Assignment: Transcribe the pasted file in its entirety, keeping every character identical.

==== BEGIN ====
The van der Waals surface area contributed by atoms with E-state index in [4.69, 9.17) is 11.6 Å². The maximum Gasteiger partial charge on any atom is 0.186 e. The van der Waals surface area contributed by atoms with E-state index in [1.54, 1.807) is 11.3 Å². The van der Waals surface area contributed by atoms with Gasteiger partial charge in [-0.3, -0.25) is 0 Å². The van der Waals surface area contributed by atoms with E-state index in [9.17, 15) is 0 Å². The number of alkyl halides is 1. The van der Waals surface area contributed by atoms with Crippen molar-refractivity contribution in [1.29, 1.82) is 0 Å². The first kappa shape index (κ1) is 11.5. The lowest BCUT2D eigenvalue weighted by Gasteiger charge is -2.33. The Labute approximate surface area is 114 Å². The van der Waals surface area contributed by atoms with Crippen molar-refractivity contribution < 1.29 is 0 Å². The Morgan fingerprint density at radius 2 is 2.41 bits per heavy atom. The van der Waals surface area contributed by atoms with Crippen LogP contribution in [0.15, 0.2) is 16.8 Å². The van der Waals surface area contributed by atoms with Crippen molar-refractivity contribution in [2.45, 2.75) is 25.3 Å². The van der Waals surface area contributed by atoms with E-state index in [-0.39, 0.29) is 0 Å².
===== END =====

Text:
The van der Waals surface area contributed by atoms with E-state index in [4.69, 9.17) is 11.6 Å². The maximum Gasteiger partial charge on any atom is 0.186 e. The van der Waals surface area contributed by atoms with E-state index in [1.54, 1.807) is 11.3 Å². The van der Waals surface area contributed by atoms with Gasteiger partial charge in [-0.3, -0.25) is 0 Å². The van der Waals surface area contributed by atoms with E-state index in [9.17, 15) is 0 Å². The number of alkyl halides is 1. The van der Waals surface area contributed by atoms with Crippen molar-refractivity contribution in [1.29, 1.82) is 0 Å². The first kappa shape index (κ1) is 11.5. The lowest BCUT2D eigenvalue weighted by Gasteiger charge is -2.33. The Labute approximate surface area is 114 Å². The van der Waals surface area contributed by atoms with Crippen molar-refractivity contribution < 1.29 is 0 Å². The Morgan fingerprint density at radius 2 is 2.41 bits per heavy atom. The van der Waals surface area contributed by atoms with Crippen LogP contribution in [0.15, 0.2) is 16.8 Å². The van der Waals surface area contributed by atoms with Crippen molar-refractivity contribution in [2.45, 2.75) is 25.3 Å². The van der Waals surface area contributed by atoms with E-state index in [-0.39, 0.29) is 0 Å².